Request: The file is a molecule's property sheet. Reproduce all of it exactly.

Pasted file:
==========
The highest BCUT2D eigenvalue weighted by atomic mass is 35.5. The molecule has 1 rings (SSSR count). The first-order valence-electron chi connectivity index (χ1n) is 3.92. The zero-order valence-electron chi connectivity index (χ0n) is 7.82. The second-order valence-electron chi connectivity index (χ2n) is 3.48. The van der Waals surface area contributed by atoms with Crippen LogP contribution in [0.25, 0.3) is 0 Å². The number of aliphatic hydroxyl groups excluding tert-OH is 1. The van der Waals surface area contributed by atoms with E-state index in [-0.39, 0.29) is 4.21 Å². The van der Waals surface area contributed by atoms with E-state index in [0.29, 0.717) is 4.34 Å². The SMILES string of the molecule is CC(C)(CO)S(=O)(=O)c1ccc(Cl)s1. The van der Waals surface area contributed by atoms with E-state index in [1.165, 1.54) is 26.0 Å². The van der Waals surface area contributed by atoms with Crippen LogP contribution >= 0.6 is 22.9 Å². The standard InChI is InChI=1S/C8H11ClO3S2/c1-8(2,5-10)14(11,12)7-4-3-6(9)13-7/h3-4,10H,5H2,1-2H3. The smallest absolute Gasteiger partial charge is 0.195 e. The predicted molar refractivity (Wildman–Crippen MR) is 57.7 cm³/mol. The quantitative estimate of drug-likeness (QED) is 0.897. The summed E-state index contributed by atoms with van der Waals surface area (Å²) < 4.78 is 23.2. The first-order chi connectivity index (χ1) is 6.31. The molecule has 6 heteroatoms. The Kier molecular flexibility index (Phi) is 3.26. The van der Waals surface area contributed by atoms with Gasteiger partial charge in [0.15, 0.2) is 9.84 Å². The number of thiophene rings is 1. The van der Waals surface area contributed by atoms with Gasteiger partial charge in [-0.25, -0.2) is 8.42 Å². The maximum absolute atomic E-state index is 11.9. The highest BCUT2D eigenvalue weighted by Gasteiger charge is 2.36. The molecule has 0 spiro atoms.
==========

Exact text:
The highest BCUT2D eigenvalue weighted by atomic mass is 35.5. The molecule has 1 rings (SSSR count). The first-order valence-electron chi connectivity index (χ1n) is 3.92. The zero-order valence-electron chi connectivity index (χ0n) is 7.82. The second-order valence-electron chi connectivity index (χ2n) is 3.48. The van der Waals surface area contributed by atoms with Crippen LogP contribution in [0.25, 0.3) is 0 Å². The number of aliphatic hydroxyl groups excluding tert-OH is 1. The van der Waals surface area contributed by atoms with E-state index in [-0.39, 0.29) is 4.21 Å². The van der Waals surface area contributed by atoms with E-state index in [0.29, 0.717) is 4.34 Å². The SMILES string of the molecule is CC(C)(CO)S(=O)(=O)c1ccc(Cl)s1. The van der Waals surface area contributed by atoms with E-state index in [1.165, 1.54) is 26.0 Å². The van der Waals surface area contributed by atoms with Crippen LogP contribution >= 0.6 is 22.9 Å². The standard InChI is InChI=1S/C8H11ClO3S2/c1-8(2,5-10)14(11,12)7-4-3-6(9)13-7/h3-4,10H,5H2,1-2H3. The smallest absolute Gasteiger partial charge is 0.195 e. The predicted molar refractivity (Wildman–Crippen MR) is 57.7 cm³/mol. The quantitative estimate of drug-likeness (QED) is 0.897. The summed E-state index contributed by atoms with van der Waals surface area (Å²) < 4.78 is 23.2. The first-order chi connectivity index (χ1) is 6.31. The molecule has 6 heteroatoms. The Kier molecular flexibility index (Phi) is 3.26. The van der Waals surface area contributed by atoms with Gasteiger partial charge in [0.15, 0.2) is 9.84 Å². The number of thiophene rings is 1. The van der Waals surface area contributed by atoms with Gasteiger partial charge in [-0.25, -0.2) is 8.42 Å². The maximum absolute atomic E-state index is 11.9. The highest BCUT2D eigenvalue weighted by Gasteiger charge is 2.36. The molecule has 0 spiro atoms.